Graduation Assignment
Graduation Assignment
Required language
Dutch, English


A new concept with reversed  and shorted logistics chain in high quality horticultural flower production and sales, both of bunches of flowers as well as bespoke bouquets to optimize and create a sustainable flexible system: from growing – auctioning - repacking -- transport – retail sales to retail requests – packing - growing.

Priva, a high-tech company in the climate control field, specializing in smart building automation, greenhouse technology & indoor farming, De Bloemistenkwekerij, a breeder in high tech cut flowers, TU Delft AgTech institute and InHolland reach out to TU Delft and InHolland students to contribute to the concept of ’The Bloemistenkwekerij’ (direct translation The Florist Nursery). Due to the reversal, more data about customer preferences in style and color e.g. is collected, what otherwise would be lost between the sales/logistics partners. This data can be used for optimization of growth, size and assortment of the cut flowers. More importantly however: shortening the logistics chain and plugging in customer behavior and preferences, will accomplish a lot of sustainability. Growing what will be sold reduces waste, together with all the resources that went into growing the flowers such as water, fertilizer, electricity and energy. Thus a better more sustainable flower will be the result.

Current Cut flower production: high-quality horticulture flowers

The current production and trade of cut flowers is a one way street in revenue and data. A grower harvests the flowers, brings them to a flower auction. A trader buys them, changes sometimes packaging and makes mixes in order to sell them to the retail stores.  This trade in fresh flowers is not confined to the Netherlands, but reaches deep into Europe and through Schiphol airport influx and outflux of flowers from and to further away distances are common daily practice.

The vision behind The Bloemistenkwekerij is multifold

  • Reversing the chain: growing on site, packing on site, all in answer to demand from local flower shops. Therefore minimizing waste and optimizing logistics. Nowadays, growers grow and packers pack, with barely interaction on the demand side, just quality issues are communicated.
  • Due to this model, customer data and trends flow upstream to the production facility, making it possible to adapt the assortment and optimizing on logistics and options for scaling up in larger greenhouse facilities.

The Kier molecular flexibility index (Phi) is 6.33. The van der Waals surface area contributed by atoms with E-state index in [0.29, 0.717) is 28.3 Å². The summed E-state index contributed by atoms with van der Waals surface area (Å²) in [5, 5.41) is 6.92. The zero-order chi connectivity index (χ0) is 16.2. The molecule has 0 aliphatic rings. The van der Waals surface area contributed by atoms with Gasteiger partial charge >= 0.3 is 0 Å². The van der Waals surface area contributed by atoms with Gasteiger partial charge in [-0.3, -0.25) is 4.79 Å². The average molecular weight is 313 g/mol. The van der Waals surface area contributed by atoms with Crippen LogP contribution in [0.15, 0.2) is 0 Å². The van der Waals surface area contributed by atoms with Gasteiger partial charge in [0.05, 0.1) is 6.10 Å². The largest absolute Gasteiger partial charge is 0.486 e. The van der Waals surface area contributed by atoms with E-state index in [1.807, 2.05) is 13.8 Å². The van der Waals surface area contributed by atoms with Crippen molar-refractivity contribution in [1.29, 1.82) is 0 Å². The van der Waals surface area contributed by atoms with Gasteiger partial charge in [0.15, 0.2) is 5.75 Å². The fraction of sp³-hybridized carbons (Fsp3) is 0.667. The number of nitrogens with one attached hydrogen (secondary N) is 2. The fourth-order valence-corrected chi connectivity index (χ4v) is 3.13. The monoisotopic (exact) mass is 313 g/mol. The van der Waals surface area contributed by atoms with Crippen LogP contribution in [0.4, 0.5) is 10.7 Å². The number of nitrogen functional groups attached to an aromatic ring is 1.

• New varieties can easier be tested linked to customer demand and behavior
  • Ownership of the whole chain instead of being just a part of a value chain, gaining insight and control, leaving more revenue at the grower.
  • Due to this model, more revenue and more money becomes available for innovation in integrated pest management, water and energy saving.

A central packaging- and growing technology hub, surrounded by greenhouses that are divided into sections of approximately 1 hectare (2.5 acres) is foreseen. Due to the smaller scale production, mixtures of flowers can be made. And it offers the growers the opportunity to grow a new variety on a real life but not full operation (1 ha) footprint, testing the market reception and pricing opportunities, both as a mono bunch as well as in bouquets. Full operation footprint would be several hectares, enlarging the risk.

Student Assignment

The business partners like Priva and BOM group can make an estimate of the technology costs for this initiative, when necessary for different sizes and layouts. But the logistical implications are much bigger:

  • Costs saving by producing local for local
  • Data optimization
  • Options for circularity in the enterprise

Questions that the partners would like to work on with students can be:

  • Modelling the short ‘value’ chain compared to the normal way of working: bottle necks and what are the (expected) saving by going local 4 local, if any?
  • What volumes of flowers in numbers, growing surface and value are necessary?
  • What are the implications such as shorter chains, faster testing of varieties of this multi actor system, with much more options then in 2008 due to better software, better internet everywhere.
  • What number of shops and what sizes would make this model work?
  • Due to the general character of the Bloemistenkwekerij, international copies of this concept within a 200 km driving range of customers will be an option as well, especially in an international context.

Although the use case here is ‘high quality horticultural flower production’ in different customer offers, this type of reversing the chain could work for other perishable consumables as well. Therefore the impact of lessons learned in this case goes beyond the Bloemistenkwekerij and flowers.


  • Priva                                                      Jan Westra                        Strategic Business Developer
  • TU Delft AgTech Institute                       Liselotte de Vries              Business Developer
  • InHolland                                               Gerry Kouwenhoven         Associate Lector
  • De Bloemistenkwekerij                          Ton Kester                         Breeder


Jan Westra